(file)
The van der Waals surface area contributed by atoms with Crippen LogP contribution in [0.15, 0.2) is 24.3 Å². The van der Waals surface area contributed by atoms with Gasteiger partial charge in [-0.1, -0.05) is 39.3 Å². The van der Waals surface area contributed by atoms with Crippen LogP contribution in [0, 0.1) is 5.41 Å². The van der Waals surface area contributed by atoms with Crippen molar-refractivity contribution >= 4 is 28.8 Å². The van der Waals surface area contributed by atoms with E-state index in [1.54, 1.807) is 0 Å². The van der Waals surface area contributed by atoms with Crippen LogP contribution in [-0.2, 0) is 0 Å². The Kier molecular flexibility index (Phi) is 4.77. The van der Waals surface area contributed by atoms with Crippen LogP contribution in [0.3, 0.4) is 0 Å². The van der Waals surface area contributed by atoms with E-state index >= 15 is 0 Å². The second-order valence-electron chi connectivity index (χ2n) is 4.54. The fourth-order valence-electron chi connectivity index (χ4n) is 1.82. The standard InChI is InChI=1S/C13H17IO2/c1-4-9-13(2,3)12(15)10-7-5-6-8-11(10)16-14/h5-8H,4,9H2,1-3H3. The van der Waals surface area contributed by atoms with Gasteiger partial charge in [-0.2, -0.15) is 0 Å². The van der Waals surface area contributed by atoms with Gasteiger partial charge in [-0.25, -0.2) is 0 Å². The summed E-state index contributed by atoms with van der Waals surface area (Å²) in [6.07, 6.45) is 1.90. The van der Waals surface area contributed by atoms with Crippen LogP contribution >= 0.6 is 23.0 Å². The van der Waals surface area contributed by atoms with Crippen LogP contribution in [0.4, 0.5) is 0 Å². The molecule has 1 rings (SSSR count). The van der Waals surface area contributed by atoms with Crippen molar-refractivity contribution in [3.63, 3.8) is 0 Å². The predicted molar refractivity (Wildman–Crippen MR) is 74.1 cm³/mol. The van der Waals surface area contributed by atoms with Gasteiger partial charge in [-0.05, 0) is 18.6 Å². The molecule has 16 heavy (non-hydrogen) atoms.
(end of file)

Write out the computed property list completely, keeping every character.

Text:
The van der Waals surface area contributed by atoms with Crippen LogP contribution in [0.15, 0.2) is 24.3 Å². The van der Waals surface area contributed by atoms with Gasteiger partial charge in [-0.1, -0.05) is 39.3 Å². The van der Waals surface area contributed by atoms with Crippen LogP contribution in [0, 0.1) is 5.41 Å². The van der Waals surface area contributed by atoms with Crippen molar-refractivity contribution >= 4 is 28.8 Å². The van der Waals surface area contributed by atoms with E-state index in [1.54, 1.807) is 0 Å². The van der Waals surface area contributed by atoms with Crippen LogP contribution in [-0.2, 0) is 0 Å². The Kier molecular flexibility index (Phi) is 4.77. The van der Waals surface area contributed by atoms with Crippen LogP contribution in [0.3, 0.4) is 0 Å². The van der Waals surface area contributed by atoms with E-state index >= 15 is 0 Å². The second-order valence-electron chi connectivity index (χ2n) is 4.54. The fourth-order valence-electron chi connectivity index (χ4n) is 1.82. The standard InChI is InChI=1S/C13H17IO2/c1-4-9-13(2,3)12(15)10-7-5-6-8-11(10)16-14/h5-8H,4,9H2,1-3H3. The van der Waals surface area contributed by atoms with Gasteiger partial charge in [-0.2, -0.15) is 0 Å². The van der Waals surface area contributed by atoms with Gasteiger partial charge in [-0.25, -0.2) is 0 Å². The summed E-state index contributed by atoms with van der Waals surface area (Å²) in [6.07, 6.45) is 1.90. The van der Waals surface area contributed by atoms with Crippen LogP contribution >= 0.6 is 23.0 Å². The van der Waals surface area contributed by atoms with Crippen LogP contribution in [0.4, 0.5) is 0 Å². The molecule has 1 rings (SSSR count). The van der Waals surface area contributed by atoms with Crippen molar-refractivity contribution in [3.63, 3.8) is 0 Å². The predicted molar refractivity (Wildman–Crippen MR) is 74.1 cm³/mol. The van der Waals surface area contributed by atoms with Gasteiger partial charge in [-0.05, 0) is 18.6 Å². The molecule has 16 heavy (non-hydrogen) atoms.